Patricia Pittman, who directs the Fitzhugh Mullan Institute for Health Workforce Equity at George Washington University, said it’s not about squeezing out physicians; it’s about how best to configure care teams. With two NPs, a social worker, an RN and a community health worker in a single practice alongside one doctor, “you could cover 30 percent more patients with one physician,” she said, “which would mean that you could reduce estimates of the number of physicians you need in the country.”

As for Parsons, he had nothing but good things to say about his team of providers. “I’m treated in a dignified manner, rather than just kind of thrown away,” he said.

Copyright 2020 HealthDay. All rights reserved.



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‘Green prescriptions’ could cancel mental health benefits for some

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So-called “green prescriptions” may end up being counterproductive for people with mental health conditions, researchers say.

Spending time in nature is believed to benefit mental health, so some doctors are beginning to “prescribe” outdoor time for their patients.

That led researchers to investigate whether being in nature helps actually does help people with issues such as anxiety and depression. They collected data from more than 18,000 people in 18 countries.

The takeaway: Time in nature does provide several benefits for people with mental health conditions, but only if they choose on their own to visit green spaces.

While being advised to spend time outdoors can encourage such activity, it can also undermine the potential emotional benefits, according to the authors of the study published this month in the journal Scientific Reports.

The researchers said they were surprised to find that people with depression were spending time in nature as often as folks with no mental health issues, and that people with anxiety were doing so much more often.

While in nature, those with depression and anxiety tended to feel happy and reported low anxiety. But those benefits appeared to be undermined when the visits were done at others’ urging, the investigators found.

The more external pressure people with depression and anxiety felt to visit nature, the less motivated they were to do so and the more anxious they felt.

“These findings are consistent with wider research that suggests that urban natural environments provide spaces for people to relax and recover from stress,” said study leader Michelle Tester-Jones, a postdoctoral research associate at the University of Exeter in the United Kingdom.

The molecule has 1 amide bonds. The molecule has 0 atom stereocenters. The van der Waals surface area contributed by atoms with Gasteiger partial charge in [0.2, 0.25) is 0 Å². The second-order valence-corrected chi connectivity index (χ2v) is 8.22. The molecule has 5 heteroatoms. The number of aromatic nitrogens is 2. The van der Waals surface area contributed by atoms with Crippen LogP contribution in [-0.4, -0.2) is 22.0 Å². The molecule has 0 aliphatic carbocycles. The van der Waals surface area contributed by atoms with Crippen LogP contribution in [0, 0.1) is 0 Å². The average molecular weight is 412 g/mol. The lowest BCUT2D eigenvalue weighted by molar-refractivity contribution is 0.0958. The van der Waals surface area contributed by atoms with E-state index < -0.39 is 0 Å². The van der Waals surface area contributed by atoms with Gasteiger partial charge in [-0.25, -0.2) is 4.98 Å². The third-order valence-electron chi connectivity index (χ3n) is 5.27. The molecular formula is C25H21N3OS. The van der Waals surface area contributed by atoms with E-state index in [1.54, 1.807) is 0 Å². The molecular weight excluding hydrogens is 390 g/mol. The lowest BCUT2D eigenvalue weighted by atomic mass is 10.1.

But the findings also show that health care practitioners and loved ones should be sensitive about recommending time in nature for people who have mental health issues.

“It could be helpful to encourage them to spend more time in places that people already enjoy visiting, so they feel comfortable and can make the most of the experience,” Tester-Jones said in a university news release.

More information

For more on the benefits of green spaces, go to the National Recreation and Park Association.

Copyright 2020 HealthDay. All rights reserved.



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Study: Nearly half of ‘essential workers’ in U.S. at risk for severe COVID-19

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Nov. 9 (UPI) — Nearly half of those classified as “essential workers” in the United States are at increased risk for severe COVID-19, according to an analysis published Monday by JAMA Internal Medicine.

This means that more than 74 million workers and those with whom they live could be at risk for serious illness, based on disease risk guidelines developed by the U.S. Centers for Disease Control and Prevention, the researchers said.

“Many parts of the country face high and rising infection rates, [and] we should not think about work exposure and health risks in isolation, given that workers and persons at increased risk often live in the same households,” study co-author Thomas M. Selden told UPI.

“Insofar as we can reduce the prevalence of COVID-19 in our communities, we can reduce the extent to which policymakers have to choose between the economy and keeping the population safe,” said Selden, an economist with the U.S. Department of Health and Human Services’ Agency for Healthcare Research and Quality.

Since the COVID-19 pandemic spread to the United States in March, states and cities across the country have instituted lockdown measures designed to limit the spread of the disease.

Many of these measures entailed closing schools and non-essential businesses, with only banks, grocery stores, pharmacies and other businesses deemed to provide vital services allowed to stay open.

For this study, Selden and his colleagues analyzed data on the U.S. workforce to examine how many people were in essential jobs, how often they were able to work at home, their risk for severe COVID-19 and the potential health risks for their household members.